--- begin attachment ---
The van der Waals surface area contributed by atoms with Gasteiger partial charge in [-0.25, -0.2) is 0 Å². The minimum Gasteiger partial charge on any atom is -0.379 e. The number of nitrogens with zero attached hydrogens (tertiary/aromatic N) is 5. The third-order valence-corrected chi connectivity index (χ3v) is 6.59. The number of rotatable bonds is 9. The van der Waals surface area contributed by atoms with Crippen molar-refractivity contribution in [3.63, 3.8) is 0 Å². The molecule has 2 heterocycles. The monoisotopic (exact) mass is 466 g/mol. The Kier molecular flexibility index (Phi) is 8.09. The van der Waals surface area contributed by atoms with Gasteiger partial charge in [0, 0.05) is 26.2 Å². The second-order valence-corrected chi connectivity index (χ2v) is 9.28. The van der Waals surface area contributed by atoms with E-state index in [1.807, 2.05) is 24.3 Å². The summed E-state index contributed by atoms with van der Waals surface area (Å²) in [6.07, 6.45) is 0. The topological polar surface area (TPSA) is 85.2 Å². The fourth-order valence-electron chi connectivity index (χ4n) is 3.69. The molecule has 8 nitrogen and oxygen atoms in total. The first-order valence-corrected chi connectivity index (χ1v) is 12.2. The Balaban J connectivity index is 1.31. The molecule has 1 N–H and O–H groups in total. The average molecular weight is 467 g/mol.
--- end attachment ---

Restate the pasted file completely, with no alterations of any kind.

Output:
The van der Waals surface area contributed by atoms with Gasteiger partial charge in [-0.25, -0.2) is 0 Å². The minimum Gasteiger partial charge on any atom is -0.379 e. The number of nitrogens with zero attached hydrogens (tertiary/aromatic N) is 5. The third-order valence-corrected chi connectivity index (χ3v) is 6.59. The number of rotatable bonds is 9. The van der Waals surface area contributed by atoms with Crippen molar-refractivity contribution in [3.63, 3.8) is 0 Å². The molecule has 2 heterocycles. The monoisotopic (exact) mass is 466 g/mol. The Kier molecular flexibility index (Phi) is 8.09. The van der Waals surface area contributed by atoms with Gasteiger partial charge in [0, 0.05) is 26.2 Å². The second-order valence-corrected chi connectivity index (χ2v) is 9.28. The van der Waals surface area contributed by atoms with E-state index in [1.807, 2.05) is 24.3 Å². The summed E-state index contributed by atoms with van der Waals surface area (Å²) in [6.07, 6.45) is 0. The topological polar surface area (TPSA) is 85.2 Å². The fourth-order valence-electron chi connectivity index (χ4n) is 3.69. The molecule has 8 nitrogen and oxygen atoms in total. The first-order valence-corrected chi connectivity index (χ1v) is 12.2. The Balaban J connectivity index is 1.31. The molecule has 1 N–H and O–H groups in total. The average molecular weight is 467 g/mol.